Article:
- The borrower qualifies for partial repayment of student loans under the U.S. Department of Defense Student Loan Repayment Program
- The borrower is a member of the National Guard and have been activated by a governor but is not eligible for a military deferment
Contact your federal loan servicer for more information on forbearance.
If you miss a payment or are late with a payment, your loan becomes delinquent and you may face late fees. If you’re having trouble making payments, contact your lender or loan servicer immediately. Ask about alternatives you may have for changing the date your payments are due, switching to a different payment plan, or being granted deferment or forbearance. Information from the federal Consumer Financial Protection Bureau for students falling behind on their loan payments.
If you fail to make payments for 270 days in a row, your federal student loan goes into default. Defaulting on a federal student loan has serious consequences that can negatively impact your financial future. If you go into default, you:
- Are required to repay the entire unpaid amount of your loan immediately
- May be sued by the federal government, which may take all or part of your federal and state tax refunds
- May have your wages garnished by the federal government, so that your employer is required to send part of your salary to pay off your loans
- May be required to pay a reasonable amount of collection costs and fees
- Will be reported to credit bureaus, which will hurt your credit score
- May be denied a professional license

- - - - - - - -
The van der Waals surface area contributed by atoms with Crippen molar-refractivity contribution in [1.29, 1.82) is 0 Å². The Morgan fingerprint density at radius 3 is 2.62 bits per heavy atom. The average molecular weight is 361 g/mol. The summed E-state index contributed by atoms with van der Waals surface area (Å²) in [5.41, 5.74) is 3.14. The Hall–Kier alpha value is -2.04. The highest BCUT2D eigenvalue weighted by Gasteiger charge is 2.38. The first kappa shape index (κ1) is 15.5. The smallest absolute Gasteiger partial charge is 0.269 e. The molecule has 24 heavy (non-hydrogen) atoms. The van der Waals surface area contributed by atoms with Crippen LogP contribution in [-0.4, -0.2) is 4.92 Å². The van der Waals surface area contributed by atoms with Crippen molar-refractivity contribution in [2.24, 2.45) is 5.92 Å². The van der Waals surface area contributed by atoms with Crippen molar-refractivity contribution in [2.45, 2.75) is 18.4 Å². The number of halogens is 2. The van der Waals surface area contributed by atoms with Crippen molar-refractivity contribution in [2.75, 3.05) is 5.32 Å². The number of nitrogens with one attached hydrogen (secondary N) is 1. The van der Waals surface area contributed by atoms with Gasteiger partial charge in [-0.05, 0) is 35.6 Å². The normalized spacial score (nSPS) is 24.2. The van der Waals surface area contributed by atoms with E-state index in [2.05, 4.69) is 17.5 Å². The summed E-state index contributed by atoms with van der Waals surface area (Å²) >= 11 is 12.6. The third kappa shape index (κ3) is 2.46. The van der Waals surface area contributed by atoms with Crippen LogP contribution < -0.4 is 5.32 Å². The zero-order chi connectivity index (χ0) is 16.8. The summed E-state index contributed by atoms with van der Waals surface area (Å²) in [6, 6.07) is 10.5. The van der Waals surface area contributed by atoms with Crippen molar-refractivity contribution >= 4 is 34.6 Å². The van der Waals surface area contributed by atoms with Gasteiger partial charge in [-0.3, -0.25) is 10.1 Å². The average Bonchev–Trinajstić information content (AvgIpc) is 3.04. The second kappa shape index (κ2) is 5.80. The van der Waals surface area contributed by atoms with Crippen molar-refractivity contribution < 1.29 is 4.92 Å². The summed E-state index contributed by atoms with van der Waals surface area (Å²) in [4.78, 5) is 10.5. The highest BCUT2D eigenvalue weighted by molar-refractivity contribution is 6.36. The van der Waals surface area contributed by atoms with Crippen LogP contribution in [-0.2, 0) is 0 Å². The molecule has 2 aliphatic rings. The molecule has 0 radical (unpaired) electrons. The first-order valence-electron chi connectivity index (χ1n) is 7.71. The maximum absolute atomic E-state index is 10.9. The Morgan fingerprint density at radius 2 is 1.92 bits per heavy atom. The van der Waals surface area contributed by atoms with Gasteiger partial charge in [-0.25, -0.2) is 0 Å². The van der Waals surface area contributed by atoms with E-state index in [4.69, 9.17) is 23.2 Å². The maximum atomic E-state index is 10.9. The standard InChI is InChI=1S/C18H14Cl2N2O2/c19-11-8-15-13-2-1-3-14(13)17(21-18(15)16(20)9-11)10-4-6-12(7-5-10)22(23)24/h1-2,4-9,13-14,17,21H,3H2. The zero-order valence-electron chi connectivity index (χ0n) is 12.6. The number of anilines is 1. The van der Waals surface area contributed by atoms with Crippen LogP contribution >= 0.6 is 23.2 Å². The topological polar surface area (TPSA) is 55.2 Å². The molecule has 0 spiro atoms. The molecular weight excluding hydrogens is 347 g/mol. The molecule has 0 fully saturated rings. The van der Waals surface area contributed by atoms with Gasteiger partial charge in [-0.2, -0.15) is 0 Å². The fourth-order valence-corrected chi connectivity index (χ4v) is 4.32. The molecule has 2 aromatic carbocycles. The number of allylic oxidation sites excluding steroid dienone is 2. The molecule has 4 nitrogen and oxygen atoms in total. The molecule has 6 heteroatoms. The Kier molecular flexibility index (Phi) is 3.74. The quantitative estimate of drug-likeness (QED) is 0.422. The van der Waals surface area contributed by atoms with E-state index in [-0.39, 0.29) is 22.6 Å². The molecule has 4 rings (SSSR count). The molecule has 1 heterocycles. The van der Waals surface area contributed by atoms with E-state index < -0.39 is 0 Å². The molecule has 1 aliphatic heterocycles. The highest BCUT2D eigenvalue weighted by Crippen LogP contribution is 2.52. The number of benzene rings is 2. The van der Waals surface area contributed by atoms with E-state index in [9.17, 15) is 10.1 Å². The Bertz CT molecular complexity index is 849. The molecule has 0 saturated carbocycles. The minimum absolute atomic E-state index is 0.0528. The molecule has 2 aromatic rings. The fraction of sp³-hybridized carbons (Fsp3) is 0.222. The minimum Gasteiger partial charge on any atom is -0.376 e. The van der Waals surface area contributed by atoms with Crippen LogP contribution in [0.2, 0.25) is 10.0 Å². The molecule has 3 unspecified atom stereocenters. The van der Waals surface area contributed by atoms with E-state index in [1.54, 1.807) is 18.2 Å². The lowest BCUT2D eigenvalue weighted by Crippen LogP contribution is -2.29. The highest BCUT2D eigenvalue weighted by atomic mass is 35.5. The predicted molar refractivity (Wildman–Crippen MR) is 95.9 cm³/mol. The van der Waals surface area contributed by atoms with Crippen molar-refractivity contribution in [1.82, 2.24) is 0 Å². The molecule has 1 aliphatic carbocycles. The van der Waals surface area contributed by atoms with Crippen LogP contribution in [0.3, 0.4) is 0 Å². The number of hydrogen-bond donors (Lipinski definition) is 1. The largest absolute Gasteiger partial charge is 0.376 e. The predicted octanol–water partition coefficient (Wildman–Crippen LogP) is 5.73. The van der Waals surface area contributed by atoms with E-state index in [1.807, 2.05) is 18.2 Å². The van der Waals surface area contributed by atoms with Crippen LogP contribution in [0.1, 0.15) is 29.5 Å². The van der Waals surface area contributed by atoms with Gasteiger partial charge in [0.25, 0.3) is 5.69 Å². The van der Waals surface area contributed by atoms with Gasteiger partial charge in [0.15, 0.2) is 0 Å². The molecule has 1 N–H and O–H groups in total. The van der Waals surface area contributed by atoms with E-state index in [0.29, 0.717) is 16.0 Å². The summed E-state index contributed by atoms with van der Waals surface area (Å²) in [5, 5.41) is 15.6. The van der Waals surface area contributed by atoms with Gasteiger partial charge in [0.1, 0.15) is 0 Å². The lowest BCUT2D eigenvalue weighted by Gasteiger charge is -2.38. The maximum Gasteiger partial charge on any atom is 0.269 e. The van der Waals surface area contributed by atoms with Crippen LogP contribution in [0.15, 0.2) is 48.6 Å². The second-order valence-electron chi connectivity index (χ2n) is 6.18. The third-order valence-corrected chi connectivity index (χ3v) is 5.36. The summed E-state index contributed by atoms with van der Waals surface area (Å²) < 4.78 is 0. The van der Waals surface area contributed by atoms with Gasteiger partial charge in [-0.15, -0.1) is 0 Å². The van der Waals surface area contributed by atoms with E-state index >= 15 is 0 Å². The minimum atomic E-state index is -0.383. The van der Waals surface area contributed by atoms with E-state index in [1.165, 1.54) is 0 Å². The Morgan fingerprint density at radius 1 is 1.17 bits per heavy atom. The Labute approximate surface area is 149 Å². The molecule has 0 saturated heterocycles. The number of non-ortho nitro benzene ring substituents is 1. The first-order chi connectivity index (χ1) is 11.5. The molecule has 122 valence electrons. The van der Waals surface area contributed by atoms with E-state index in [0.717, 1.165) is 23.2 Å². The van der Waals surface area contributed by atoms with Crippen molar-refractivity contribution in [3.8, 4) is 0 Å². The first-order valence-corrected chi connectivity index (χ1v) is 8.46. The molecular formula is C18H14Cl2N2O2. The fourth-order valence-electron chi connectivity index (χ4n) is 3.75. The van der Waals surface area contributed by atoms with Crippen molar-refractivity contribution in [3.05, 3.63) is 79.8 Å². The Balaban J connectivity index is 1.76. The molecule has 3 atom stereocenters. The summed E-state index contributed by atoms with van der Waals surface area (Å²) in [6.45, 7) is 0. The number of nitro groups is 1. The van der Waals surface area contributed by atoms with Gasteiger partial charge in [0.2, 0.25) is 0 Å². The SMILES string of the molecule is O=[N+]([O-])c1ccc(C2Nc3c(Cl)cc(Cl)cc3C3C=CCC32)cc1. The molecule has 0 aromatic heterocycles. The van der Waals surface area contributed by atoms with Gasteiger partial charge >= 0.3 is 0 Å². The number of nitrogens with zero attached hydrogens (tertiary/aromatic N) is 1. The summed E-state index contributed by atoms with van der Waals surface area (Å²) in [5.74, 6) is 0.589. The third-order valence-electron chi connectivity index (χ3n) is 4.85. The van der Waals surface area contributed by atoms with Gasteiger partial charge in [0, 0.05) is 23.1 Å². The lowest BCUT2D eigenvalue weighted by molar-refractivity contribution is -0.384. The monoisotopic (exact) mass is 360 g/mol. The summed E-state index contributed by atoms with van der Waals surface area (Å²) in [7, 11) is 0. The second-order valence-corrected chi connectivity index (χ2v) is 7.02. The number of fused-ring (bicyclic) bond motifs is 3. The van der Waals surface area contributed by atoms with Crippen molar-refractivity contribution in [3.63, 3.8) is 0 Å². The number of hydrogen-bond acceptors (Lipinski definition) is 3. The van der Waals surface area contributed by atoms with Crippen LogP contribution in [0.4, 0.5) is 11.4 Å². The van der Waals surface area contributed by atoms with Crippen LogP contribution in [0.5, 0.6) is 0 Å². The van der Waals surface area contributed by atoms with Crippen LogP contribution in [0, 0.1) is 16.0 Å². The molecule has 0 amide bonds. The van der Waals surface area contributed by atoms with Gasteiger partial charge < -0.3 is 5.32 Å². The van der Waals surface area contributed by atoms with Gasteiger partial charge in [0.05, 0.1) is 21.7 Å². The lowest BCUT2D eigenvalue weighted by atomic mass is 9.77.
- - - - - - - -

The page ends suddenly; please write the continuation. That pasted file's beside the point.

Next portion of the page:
- Will lose your eligibility for federal student aid as well as help under most other federal benefit programs
- Will lose your eligibility for loan deferments
- May have your Social Security benefits garnished
Never ignore notices from your loan servicer or lender. If you experience any problems repaying your student loan, don’t wait until you’ve missed a payment to take action. Contact your loan servicer immediately to discuss your repayment options.
Steps to Avoid Delinquency and Default
Understand your borrowing
- Know the type of loan you are borrowing including the fees and interest associated with the loan.
- Read the promissory note (MPN). The promissory note is a legally binding document. By signing the MPN, you are agreeing to repay the loan according to the terms in the MPN. All loans received must be repaid even if you do not graduate or find a job in your field of study.
Manage your borrowing
- Create a budget every year to determine how much you really need to borrow
- Do not accept your loans until you know you need them
- Inquire about monthly payment plan options with the university
- Contact the Office of Student Financial Success to discuss concerns you have about borrowing
Track your loans
- Determine your loan servicer
- Set-up an account with your loan servicer to track your loans
Keep records of your loans that include:
- Correspondences from servicers
- Principle amount
- Interest rate
- Servicer contact information
- Requests for payment plan changes, deferments or forbearances
- Documentation submitted to your loan servicer
- Other pertinent loan information
Stay in touch with your loan servicer
Contact your loan servicer when any of the following occur:
- Your demographic information changes
- You graduate, transfer, withdraw or drop below half-time enrollment
- You need help making your monthly payments
- Contact your loan servicer when any of the following occur: